“Traditionally, Chile has come on a bit earlier than we’re seeing this year, but with the big California crop, the Peruvian fruit coming in for a full season for the first year, new supplies out of Mexico, they’ve elected with their smaller crop to delay coming to the U.S.,” he said.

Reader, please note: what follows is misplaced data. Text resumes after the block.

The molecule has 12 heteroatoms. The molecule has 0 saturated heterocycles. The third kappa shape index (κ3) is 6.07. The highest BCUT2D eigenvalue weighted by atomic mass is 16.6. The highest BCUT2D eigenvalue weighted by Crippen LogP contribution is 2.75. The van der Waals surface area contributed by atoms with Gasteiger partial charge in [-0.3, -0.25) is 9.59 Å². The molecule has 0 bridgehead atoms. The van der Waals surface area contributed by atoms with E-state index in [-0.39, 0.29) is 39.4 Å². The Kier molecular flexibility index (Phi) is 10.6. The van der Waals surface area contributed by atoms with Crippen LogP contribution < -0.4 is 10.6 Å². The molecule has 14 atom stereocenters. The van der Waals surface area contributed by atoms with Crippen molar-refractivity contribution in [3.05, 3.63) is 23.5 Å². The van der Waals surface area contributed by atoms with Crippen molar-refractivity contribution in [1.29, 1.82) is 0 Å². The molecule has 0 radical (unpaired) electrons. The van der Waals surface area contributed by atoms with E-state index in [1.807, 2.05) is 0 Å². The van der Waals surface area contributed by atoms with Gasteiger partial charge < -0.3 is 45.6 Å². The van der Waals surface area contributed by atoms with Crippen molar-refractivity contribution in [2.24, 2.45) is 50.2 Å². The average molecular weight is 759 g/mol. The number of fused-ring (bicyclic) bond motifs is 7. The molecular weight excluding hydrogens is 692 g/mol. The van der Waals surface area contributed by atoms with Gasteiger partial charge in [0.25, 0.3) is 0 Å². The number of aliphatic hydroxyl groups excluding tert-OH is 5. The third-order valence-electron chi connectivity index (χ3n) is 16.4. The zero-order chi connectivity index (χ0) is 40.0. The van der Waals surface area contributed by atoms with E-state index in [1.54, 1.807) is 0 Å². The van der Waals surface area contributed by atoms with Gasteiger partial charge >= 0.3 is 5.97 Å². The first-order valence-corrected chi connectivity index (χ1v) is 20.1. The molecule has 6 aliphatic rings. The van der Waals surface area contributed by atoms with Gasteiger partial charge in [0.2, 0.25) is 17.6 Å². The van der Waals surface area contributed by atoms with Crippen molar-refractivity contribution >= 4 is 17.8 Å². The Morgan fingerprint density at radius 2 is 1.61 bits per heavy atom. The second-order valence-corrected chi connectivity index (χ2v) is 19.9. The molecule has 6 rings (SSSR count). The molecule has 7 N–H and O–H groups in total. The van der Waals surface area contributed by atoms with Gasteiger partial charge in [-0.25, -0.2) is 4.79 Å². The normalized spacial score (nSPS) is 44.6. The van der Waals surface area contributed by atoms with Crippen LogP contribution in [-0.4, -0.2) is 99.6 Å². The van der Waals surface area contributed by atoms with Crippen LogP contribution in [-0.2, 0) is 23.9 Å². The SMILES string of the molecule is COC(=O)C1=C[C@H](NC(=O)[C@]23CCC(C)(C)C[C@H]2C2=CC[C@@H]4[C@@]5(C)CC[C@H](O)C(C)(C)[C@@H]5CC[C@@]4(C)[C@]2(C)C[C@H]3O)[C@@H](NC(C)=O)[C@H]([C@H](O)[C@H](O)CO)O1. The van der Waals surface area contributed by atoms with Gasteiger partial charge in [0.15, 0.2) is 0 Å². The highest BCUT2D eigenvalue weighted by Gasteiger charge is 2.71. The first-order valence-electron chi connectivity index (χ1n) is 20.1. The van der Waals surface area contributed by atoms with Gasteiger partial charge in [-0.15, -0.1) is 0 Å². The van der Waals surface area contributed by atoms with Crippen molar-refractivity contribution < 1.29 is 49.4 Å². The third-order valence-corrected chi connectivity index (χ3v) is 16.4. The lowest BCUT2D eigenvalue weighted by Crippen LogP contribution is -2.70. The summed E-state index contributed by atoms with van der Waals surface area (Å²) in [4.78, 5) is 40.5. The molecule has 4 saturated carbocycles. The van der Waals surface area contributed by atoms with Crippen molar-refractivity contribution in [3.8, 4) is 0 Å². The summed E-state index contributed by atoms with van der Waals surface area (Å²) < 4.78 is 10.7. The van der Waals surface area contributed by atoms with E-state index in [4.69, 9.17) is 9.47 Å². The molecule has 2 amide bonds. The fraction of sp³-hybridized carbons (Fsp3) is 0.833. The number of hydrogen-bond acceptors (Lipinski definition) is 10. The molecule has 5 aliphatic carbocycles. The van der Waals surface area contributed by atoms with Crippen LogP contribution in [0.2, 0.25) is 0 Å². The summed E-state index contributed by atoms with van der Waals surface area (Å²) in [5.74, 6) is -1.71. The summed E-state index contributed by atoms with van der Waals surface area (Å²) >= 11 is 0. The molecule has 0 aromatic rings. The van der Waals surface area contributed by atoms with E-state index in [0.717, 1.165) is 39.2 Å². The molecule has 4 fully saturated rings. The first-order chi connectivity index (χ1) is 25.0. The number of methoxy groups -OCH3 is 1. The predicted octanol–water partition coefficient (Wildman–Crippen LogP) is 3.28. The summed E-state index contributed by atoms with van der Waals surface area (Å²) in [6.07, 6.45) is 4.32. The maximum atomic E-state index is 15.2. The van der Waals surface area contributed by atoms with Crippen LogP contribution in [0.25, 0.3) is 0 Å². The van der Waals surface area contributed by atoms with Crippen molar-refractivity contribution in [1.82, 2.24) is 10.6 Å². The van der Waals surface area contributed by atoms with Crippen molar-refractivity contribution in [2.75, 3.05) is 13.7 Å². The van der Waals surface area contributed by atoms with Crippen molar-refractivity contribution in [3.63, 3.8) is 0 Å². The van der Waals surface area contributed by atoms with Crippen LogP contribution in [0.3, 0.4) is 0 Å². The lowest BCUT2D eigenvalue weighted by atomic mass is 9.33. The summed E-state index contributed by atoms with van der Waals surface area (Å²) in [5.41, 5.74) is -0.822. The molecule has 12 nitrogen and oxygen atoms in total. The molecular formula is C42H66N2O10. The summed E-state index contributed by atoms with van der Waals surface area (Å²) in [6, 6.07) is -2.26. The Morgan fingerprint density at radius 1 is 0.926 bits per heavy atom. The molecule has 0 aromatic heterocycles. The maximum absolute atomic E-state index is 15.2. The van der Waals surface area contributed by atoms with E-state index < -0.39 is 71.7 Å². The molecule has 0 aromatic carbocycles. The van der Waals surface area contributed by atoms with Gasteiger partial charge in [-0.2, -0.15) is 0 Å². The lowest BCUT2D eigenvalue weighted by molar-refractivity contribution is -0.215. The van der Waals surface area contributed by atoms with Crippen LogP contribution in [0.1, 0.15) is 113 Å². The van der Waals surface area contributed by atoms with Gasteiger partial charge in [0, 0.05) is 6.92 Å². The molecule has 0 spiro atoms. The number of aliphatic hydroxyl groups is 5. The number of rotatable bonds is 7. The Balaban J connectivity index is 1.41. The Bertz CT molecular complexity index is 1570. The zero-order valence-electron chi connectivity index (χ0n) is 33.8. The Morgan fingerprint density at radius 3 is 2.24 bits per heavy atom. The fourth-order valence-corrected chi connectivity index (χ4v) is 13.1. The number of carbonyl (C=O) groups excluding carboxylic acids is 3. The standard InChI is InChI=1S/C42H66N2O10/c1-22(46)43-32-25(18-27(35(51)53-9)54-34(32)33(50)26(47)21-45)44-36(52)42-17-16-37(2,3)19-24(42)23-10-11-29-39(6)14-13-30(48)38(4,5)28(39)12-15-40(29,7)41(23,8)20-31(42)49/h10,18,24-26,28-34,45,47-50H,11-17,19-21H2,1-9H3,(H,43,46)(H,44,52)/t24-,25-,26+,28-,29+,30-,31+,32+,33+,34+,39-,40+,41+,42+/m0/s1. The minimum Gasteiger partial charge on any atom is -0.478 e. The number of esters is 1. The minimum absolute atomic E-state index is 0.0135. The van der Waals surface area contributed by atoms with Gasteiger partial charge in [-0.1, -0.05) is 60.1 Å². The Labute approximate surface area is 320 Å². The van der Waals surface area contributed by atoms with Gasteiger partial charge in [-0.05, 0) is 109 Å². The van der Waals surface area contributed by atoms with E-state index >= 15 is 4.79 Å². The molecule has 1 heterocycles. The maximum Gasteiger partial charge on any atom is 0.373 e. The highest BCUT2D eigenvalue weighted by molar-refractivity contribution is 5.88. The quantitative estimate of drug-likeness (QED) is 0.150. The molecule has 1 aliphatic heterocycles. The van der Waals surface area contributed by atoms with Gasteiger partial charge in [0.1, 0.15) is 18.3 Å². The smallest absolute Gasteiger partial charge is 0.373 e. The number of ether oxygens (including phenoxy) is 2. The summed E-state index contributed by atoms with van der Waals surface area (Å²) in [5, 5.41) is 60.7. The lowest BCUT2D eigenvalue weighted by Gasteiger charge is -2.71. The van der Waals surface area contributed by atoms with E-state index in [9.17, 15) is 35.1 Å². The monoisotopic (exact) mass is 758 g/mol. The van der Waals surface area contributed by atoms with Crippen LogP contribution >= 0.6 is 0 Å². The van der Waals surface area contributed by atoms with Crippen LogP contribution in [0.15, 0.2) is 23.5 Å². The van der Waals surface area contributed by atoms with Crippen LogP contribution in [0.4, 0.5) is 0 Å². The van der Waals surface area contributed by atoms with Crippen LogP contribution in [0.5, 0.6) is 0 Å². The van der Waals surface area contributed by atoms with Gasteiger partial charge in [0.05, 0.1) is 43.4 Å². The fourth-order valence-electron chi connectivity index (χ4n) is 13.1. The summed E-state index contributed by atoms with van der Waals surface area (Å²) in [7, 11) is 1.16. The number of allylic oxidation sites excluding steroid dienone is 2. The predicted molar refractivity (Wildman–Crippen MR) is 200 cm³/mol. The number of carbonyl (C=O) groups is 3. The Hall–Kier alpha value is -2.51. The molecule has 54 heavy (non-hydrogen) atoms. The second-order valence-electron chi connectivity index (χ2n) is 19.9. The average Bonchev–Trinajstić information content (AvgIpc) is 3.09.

He agreed delayed shipments will lead to higher-quality fruit.
“The quality of the fruit will be much improved because it will have much higher maturity,” he said.
Wileman said Chile traditionally has been more of a fall-winter deal.
“It’s always been there, but it will probably be now more of a fall-winter-spring type of program, and it will probably go through March instead of January or February,” Wileman said.